Kathryn Edin, Professor of Sociology and Public Affairs and Co-director of the Bendheim-Thoman Center for Research on Child Wellbeing, Princeton University.
We explore how working-class men describe their attachments to work, family, and religion. We draw upon in-depth, life history interviews conducted in four metropolitan areas with racially and ethnically diverse groups of working-class men with a high school diploma but no four-year college degree in black and white working-class neighborhoods in Boston, Charleston, Chicago, and the Philadelphia/Camden area.
These working-class men showed both a detachment from institutions and an engagement with more autonomous forms of work, childrearing, and spirituality, often with an emphasis on generativity, by which we mean a desire to guide and nurture the next generation.
We also discuss the extent to which this autonomous and generative self is also a haphazard self, which may be aligned with counterproductive behaviors.
Finally, we look at racial and ethnic difference in perceptions of social standing.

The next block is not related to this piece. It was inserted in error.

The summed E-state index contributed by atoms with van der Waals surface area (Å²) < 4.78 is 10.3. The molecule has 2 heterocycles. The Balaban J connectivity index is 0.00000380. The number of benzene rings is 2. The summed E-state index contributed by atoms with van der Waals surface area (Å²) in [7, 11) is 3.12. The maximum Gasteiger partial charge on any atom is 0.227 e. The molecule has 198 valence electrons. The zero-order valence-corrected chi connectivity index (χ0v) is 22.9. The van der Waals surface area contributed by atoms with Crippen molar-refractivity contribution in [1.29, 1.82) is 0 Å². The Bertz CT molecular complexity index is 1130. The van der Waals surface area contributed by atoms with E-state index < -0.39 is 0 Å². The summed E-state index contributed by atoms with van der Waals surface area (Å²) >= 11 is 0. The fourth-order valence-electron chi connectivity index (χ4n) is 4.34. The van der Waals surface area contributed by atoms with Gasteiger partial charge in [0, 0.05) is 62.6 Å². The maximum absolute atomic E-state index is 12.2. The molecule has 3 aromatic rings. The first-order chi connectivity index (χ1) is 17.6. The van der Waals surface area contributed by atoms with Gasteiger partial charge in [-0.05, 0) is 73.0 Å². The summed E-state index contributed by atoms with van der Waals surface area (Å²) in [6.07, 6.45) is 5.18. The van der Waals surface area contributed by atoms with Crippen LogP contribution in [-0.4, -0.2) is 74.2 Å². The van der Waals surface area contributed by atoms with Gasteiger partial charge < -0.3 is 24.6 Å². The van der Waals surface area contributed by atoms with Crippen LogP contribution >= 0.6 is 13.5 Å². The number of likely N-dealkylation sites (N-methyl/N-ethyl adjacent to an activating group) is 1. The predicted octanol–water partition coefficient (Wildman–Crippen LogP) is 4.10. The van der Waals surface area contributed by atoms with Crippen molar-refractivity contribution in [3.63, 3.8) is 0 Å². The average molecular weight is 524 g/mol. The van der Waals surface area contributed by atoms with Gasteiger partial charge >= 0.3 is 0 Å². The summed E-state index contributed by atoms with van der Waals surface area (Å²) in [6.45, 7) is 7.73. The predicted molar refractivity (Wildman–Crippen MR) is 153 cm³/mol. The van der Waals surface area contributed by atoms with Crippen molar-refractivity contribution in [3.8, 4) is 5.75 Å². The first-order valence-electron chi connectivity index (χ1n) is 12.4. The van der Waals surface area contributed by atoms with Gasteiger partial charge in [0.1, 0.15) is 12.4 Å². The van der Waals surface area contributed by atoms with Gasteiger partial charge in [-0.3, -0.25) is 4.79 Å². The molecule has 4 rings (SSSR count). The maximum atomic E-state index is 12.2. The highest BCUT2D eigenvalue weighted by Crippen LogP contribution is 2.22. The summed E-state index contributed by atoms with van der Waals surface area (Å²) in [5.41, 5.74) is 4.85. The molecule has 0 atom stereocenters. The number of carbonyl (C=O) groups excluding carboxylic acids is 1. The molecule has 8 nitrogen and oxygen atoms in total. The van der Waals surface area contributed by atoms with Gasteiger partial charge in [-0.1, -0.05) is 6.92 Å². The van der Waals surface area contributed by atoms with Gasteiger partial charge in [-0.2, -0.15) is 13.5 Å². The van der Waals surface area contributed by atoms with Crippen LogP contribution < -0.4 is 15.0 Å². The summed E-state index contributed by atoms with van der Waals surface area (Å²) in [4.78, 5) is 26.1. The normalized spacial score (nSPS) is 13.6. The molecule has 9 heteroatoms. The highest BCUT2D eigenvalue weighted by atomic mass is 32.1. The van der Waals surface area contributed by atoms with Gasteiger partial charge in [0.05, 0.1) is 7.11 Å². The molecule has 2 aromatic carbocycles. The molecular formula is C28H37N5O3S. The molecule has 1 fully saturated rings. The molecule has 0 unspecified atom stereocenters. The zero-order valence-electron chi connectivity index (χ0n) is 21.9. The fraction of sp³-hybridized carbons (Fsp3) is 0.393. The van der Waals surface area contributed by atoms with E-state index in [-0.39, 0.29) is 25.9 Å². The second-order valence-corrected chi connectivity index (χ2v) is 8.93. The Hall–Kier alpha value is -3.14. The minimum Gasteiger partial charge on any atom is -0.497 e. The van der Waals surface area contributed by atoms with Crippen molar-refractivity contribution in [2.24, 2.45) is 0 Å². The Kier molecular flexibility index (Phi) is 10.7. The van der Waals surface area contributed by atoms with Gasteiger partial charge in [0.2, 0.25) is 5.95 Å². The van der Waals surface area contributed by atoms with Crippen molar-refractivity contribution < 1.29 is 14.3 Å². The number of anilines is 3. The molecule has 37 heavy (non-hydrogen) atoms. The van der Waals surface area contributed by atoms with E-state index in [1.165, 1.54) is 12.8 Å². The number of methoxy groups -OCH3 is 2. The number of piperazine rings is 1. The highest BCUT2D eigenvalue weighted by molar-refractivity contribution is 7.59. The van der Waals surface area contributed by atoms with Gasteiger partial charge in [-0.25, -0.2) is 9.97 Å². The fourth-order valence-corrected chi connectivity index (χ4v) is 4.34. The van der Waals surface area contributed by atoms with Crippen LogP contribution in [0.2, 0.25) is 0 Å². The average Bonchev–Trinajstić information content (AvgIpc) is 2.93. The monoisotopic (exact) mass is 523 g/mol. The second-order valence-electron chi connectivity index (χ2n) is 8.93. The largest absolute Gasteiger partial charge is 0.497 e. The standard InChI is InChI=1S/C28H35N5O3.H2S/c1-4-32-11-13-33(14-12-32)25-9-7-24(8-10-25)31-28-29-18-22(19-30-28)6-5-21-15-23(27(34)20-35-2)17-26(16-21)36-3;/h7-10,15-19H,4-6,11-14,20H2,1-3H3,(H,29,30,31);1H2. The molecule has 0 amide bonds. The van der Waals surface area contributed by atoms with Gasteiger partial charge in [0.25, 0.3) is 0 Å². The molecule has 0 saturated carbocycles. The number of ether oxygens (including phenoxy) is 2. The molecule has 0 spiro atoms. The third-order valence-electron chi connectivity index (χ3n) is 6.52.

About the speaker
Kathryn Edin is one of the nation’s leading poverty researchers, working in the domains of welfare and low-wage work, family life, and neighborhood contexts, through direct, in-depth observations of the lives of low-income populations.
A qualitative and mixed-method researcher, she has taken on key mysteries about the urban poor that have not been fully answered by quantitative work: How do single mothers possibly survive on welfare? Why don’t more go to work? Why do they end up as single mothers in the first place? Where are the fathers and why do they disengage from their children’s lives? How have the lives of the single mothers changed as a result of welfare reform? The hallmark of her research is her direct, in-depth observations of the lives of low-income women, men, and children.
Edin has authored 8 books and some 60 journal articles. $2 a Day: The Art of Living on Virtually Nothing in America, co-authored with Luke Shaefer, was met with wide critical acclaim. It was included in The New York Times 100 Notable Books of 2015, cited as “essential reporting about the rise in destitute families.”
Edin is a Trustee of the Russell Sage Foundation, was a founding member of the MacArthur Foundation-funded Network on Housing and Families with Young Children and was a past member of the MacArthur Network on the Family and the Economy.
In 2014, she was elected to both the National Academy of Sciences and the American Academy of Political and Social Sciences. She was elected to the National Academy of Social Insurance in 2017.
Learn more about Kathryn Edin's work